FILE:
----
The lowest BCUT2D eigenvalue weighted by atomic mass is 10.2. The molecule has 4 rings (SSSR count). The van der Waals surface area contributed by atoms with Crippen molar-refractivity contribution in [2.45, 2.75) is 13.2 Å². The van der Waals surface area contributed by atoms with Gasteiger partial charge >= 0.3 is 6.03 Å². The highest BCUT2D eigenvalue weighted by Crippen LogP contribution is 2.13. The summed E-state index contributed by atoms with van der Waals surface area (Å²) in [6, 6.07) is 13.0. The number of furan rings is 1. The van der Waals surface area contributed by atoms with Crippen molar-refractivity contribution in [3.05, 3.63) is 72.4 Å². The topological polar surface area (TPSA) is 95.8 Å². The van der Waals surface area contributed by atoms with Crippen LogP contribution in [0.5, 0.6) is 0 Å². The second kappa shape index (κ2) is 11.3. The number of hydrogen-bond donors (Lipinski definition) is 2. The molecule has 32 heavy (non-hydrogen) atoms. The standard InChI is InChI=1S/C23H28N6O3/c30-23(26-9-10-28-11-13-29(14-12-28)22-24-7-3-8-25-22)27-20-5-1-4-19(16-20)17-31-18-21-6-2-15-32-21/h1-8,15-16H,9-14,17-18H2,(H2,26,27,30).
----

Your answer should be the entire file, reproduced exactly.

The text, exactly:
The lowest BCUT2D eigenvalue weighted by atomic mass is 10.2. The molecule has 4 rings (SSSR count). The van der Waals surface area contributed by atoms with Crippen molar-refractivity contribution in [2.45, 2.75) is 13.2 Å². The van der Waals surface area contributed by atoms with Gasteiger partial charge >= 0.3 is 6.03 Å². The highest BCUT2D eigenvalue weighted by Crippen LogP contribution is 2.13. The summed E-state index contributed by atoms with van der Waals surface area (Å²) in [6, 6.07) is 13.0. The number of furan rings is 1. The van der Waals surface area contributed by atoms with Crippen molar-refractivity contribution in [3.05, 3.63) is 72.4 Å². The topological polar surface area (TPSA) is 95.8 Å². The van der Waals surface area contributed by atoms with Crippen LogP contribution in [0.5, 0.6) is 0 Å². The second kappa shape index (κ2) is 11.3. The number of hydrogen-bond donors (Lipinski definition) is 2. The molecule has 32 heavy (non-hydrogen) atoms. The standard InChI is InChI=1S/C23H28N6O3/c30-23(26-9-10-28-11-13-29(14-12-28)22-24-7-3-8-25-22)27-20-5-1-4-19(16-20)17-31-18-21-6-2-15-32-21/h1-8,15-16H,9-14,17-18H2,(H2,26,27,30).